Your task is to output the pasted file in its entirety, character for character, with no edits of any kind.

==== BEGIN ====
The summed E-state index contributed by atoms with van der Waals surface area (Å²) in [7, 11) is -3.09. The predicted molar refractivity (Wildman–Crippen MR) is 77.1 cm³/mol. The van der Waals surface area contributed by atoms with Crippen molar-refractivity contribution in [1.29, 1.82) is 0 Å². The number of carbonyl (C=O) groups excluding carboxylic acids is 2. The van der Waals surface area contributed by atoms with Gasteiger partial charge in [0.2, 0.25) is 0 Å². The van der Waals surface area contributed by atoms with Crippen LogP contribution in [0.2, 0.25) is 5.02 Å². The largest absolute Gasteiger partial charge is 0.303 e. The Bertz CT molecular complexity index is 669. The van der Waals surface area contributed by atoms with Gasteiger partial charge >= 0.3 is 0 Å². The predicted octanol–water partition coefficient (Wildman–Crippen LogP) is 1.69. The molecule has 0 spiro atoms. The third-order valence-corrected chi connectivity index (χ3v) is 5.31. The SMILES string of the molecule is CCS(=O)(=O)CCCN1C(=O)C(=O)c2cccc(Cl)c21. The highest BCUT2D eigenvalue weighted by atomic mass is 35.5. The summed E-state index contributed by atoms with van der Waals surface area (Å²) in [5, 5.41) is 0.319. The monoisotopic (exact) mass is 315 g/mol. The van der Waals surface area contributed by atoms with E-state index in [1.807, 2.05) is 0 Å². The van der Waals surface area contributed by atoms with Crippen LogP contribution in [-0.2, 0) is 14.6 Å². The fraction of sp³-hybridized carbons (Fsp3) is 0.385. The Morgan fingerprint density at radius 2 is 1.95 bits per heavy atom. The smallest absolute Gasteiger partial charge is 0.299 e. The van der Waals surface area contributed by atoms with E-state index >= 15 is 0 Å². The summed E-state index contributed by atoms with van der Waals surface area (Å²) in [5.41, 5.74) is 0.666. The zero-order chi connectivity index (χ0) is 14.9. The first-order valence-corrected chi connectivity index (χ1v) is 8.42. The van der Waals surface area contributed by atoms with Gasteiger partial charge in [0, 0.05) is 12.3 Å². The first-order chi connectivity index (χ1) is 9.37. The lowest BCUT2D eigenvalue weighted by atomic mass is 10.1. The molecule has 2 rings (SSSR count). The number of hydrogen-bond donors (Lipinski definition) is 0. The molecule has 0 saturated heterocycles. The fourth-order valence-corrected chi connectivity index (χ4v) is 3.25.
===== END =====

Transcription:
The summed E-state index contributed by atoms with van der Waals surface area (Å²) in [7, 11) is -3.09. The predicted molar refractivity (Wildman–Crippen MR) is 77.1 cm³/mol. The van der Waals surface area contributed by atoms with Crippen molar-refractivity contribution in [1.29, 1.82) is 0 Å². The number of carbonyl (C=O) groups excluding carboxylic acids is 2. The van der Waals surface area contributed by atoms with Gasteiger partial charge in [0.2, 0.25) is 0 Å². The van der Waals surface area contributed by atoms with Crippen LogP contribution in [0.2, 0.25) is 5.02 Å². The largest absolute Gasteiger partial charge is 0.303 e. The Bertz CT molecular complexity index is 669. The van der Waals surface area contributed by atoms with Gasteiger partial charge >= 0.3 is 0 Å². The predicted octanol–water partition coefficient (Wildman–Crippen LogP) is 1.69. The molecule has 0 spiro atoms. The third-order valence-corrected chi connectivity index (χ3v) is 5.31. The SMILES string of the molecule is CCS(=O)(=O)CCCN1C(=O)C(=O)c2cccc(Cl)c21. The highest BCUT2D eigenvalue weighted by atomic mass is 35.5. The summed E-state index contributed by atoms with van der Waals surface area (Å²) in [5, 5.41) is 0.319. The monoisotopic (exact) mass is 315 g/mol. The van der Waals surface area contributed by atoms with E-state index in [1.807, 2.05) is 0 Å². The van der Waals surface area contributed by atoms with Crippen LogP contribution in [-0.2, 0) is 14.6 Å². The fraction of sp³-hybridized carbons (Fsp3) is 0.385. The Morgan fingerprint density at radius 2 is 1.95 bits per heavy atom. The smallest absolute Gasteiger partial charge is 0.299 e. The van der Waals surface area contributed by atoms with E-state index >= 15 is 0 Å². The summed E-state index contributed by atoms with van der Waals surface area (Å²) in [5.41, 5.74) is 0.666. The zero-order chi connectivity index (χ0) is 14.9. The first-order valence-corrected chi connectivity index (χ1v) is 8.42. The van der Waals surface area contributed by atoms with Gasteiger partial charge in [0, 0.05) is 12.3 Å². The first-order chi connectivity index (χ1) is 9.37. The lowest BCUT2D eigenvalue weighted by atomic mass is 10.1. The molecule has 2 rings (SSSR count). The number of hydrogen-bond donors (Lipinski definition) is 0. The molecule has 0 saturated heterocycles. The fourth-order valence-corrected chi connectivity index (χ4v) is 3.25.